The second part of this week’s 2-Bullet Tuesday! See the first part here. You can subscribe to the newsletter on the 2-Bullet Tuesday page!

Omega Tip

Sending Data to the Losant Cloud Platform

Last week we covered how to connect your Omega to the Losant Cloud Platform with a single command, so this week we’ll be showing you the next step: how to easily send data collected by your Omega up to Losant so you can make full use of their awesome platform.

The setup process from last week configures a Mosquitto MQTT bridge to Losant. Now we’ll use Mosquitto to send data points to Losant by publishing to your Losant device’s state topic. The command will look something like:

mosquitto_pub -t losant/[DEVICE-ID]/state -m ‘{ "data": { "[DEVICE-ATTRIBUTE]": [ATTRIBUTE-VALUE] } }’

The command might seem intimidating at first, but it’s not too bad when we break it down into chunks:

  • We’re using Mosquitto to publish to the state topic of your Losant device
  • The message payload being published is the JSON-formatted object after the -m option
  • Losant expects the JSON object to have a data object that holds name-value pairs for one or more of the device attributes

Typing out JSON strings gets a little tedious so we’ve made a script to collect data and generate the JSON for us to make this process easier.

Let’s first grab the script. It’s available on GitHub so we can quickly grab it with:

mkdir /root/losant ; wget -qP /root/losant

For this Losant device, we’re collecting the amount of free memory on the Omega’s filesystem, so to follow along, you will need a Losant device with a number attribute named freeMemory. Later on we’ll cover how to customize the script for your needs.

Using the script, our command looks like this:

mosquitto_pub -t losant/[DEVICE-ID]/state -m "$(sh /root/losant/"

So instead of writing out the JSON string by hand ourselves, the script will:

  1. Acquire the data we’re interested in collecting
  2. Format it in a Losant-friendly JSON object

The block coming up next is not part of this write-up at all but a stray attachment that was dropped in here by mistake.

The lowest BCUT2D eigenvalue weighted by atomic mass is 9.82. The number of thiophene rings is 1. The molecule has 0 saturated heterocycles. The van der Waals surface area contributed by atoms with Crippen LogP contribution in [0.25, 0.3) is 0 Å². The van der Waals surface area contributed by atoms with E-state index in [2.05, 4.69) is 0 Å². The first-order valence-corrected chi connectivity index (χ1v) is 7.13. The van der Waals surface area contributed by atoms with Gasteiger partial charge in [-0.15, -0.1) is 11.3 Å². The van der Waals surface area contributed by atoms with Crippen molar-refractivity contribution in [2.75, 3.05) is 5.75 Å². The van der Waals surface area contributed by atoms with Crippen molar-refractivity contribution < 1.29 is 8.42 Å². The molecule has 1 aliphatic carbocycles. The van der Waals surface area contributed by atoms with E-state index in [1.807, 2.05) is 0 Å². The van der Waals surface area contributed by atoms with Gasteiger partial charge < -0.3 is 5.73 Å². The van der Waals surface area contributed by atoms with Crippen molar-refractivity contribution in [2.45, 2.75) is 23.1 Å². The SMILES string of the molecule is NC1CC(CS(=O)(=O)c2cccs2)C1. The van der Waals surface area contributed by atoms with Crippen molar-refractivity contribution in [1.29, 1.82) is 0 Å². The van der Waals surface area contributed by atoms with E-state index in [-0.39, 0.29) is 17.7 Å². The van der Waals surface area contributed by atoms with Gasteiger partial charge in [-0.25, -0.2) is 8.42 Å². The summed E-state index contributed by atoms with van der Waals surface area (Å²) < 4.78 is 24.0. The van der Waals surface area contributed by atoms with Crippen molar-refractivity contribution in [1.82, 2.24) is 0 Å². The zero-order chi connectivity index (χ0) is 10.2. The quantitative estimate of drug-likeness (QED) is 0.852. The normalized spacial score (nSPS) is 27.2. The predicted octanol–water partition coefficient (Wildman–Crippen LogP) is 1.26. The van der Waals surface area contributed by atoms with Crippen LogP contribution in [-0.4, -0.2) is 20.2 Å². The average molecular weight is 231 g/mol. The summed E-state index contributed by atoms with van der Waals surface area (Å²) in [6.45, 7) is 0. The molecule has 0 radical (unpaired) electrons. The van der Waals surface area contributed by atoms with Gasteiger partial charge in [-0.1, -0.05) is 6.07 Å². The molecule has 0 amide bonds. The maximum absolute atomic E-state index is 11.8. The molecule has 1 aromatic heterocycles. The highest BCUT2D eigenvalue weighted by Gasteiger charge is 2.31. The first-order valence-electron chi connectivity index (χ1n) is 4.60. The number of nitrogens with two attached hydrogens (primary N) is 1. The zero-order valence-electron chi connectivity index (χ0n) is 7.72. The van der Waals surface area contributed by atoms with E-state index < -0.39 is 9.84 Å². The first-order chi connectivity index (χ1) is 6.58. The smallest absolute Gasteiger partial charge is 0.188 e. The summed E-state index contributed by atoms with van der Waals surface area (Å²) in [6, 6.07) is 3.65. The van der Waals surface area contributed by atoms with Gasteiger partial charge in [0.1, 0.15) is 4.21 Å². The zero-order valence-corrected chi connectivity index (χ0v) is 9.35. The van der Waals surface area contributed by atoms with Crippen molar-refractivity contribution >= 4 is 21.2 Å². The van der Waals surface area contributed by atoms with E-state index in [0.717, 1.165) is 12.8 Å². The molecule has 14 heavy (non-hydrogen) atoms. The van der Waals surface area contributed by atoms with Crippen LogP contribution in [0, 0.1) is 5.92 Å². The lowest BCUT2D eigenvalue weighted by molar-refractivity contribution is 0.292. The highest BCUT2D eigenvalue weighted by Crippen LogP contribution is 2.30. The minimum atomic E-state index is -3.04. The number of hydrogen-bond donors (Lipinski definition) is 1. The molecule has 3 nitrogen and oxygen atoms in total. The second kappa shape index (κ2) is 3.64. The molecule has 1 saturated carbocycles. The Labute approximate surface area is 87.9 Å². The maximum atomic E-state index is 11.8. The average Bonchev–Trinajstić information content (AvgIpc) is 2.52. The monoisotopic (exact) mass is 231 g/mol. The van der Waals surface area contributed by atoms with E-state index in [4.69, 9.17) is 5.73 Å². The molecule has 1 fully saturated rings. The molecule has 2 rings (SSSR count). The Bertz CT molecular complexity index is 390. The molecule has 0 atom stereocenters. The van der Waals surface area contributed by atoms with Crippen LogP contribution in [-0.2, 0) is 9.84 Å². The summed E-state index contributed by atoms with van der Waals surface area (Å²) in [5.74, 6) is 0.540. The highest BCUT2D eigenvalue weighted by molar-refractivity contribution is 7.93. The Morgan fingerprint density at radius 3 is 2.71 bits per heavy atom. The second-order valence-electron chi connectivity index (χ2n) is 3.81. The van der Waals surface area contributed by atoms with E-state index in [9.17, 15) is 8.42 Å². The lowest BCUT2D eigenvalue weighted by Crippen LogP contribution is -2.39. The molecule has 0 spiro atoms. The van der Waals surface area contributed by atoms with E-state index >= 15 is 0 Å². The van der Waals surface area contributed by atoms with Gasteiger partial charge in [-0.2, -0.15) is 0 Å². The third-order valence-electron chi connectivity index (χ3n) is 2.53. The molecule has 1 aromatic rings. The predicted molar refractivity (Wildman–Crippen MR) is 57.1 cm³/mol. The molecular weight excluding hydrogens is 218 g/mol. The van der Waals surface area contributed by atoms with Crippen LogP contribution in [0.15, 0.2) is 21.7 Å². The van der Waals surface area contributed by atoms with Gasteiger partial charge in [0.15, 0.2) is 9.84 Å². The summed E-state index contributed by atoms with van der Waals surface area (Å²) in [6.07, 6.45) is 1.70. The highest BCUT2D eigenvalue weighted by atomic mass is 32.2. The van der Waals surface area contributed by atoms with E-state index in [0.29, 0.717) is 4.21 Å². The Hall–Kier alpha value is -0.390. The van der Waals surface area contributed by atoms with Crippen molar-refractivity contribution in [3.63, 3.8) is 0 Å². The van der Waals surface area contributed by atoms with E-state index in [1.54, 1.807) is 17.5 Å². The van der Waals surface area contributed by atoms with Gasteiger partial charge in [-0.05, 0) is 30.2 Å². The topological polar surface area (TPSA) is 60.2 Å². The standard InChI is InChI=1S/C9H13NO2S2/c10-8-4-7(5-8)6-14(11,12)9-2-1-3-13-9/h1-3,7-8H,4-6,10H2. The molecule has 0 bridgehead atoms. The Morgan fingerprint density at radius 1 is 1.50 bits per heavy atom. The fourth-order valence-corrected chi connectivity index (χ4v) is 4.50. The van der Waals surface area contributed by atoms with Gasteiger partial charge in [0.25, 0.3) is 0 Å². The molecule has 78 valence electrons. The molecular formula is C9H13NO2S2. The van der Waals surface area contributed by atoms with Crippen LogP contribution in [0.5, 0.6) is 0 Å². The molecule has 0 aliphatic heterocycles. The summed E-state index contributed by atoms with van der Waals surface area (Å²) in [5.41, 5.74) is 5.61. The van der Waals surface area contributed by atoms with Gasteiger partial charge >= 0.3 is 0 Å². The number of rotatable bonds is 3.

3. Output the JSON object as a string

The $() that wraps the script will ensure the script is run first and it’s output is placed in the original mosquitto_pub command. In effect, the mosquitto_pub command is publishing the output of the script to the state topic of your Losant device.  If you’re curious, try running the script by itself with sh /root/losant/ to see the output it produces.

And that’s that! With this one command, we can send data up to Losant to be tracked or part of a larger workflow.

Time Series Data

Tracking and visualizing time-series data is one of the strengths of the Losant platform, so it follows that we’ll want to send data points at a regular interval. We’ll use our good friend the cron daemon to schedule our mosquitto_pub command to run every so often.

First, run crontab -e to open the scheduling file, then add the following:

*/5 * * * * mosquitto_pub -t losant/[DEVICE-ID]/state -m "$(sh /root/losant/"

Close and save the file by hitting escape and then :wq. Then restart cron for the changes to take effect by running /etc/init.d/cron restart.

Your Omega will now be reporting it’s free memory to Losant once every five minutes. For more details on scheduling jobs and commands, check out our Documentation Article on the cron daemon.

Sending your Own Data

The script we used above is written to acquire and JSON format the amount of free memory for demonstrative purposes. You might want to collect sensor measurements, GPIO values, or a variety of other things, so feel free to use the script as a starting point.

Use the addFreeMem() function as a template: it should acquire the data you would like to measure and then add it to the JSON object. There are several functions that can be used to add name-value pairs based on the type of the data:

  • json_add_int
  • json_add_string
  • json_add_double
  • json_add_boolean

The functions are all to be used as follows:

json_add_int [NAME] [VALUE]

If you’re unsure, take a look at the script and look for the comments with YOUR TURN, they indicate what needs to be done.
Happy data collection!

Thanks for reading & have a great week!

Have you seen the Omega2S, the smaller and surface-mount version of the Omega2 for high volume commercial and industrial OEMs? See our Omega2S page for more details!

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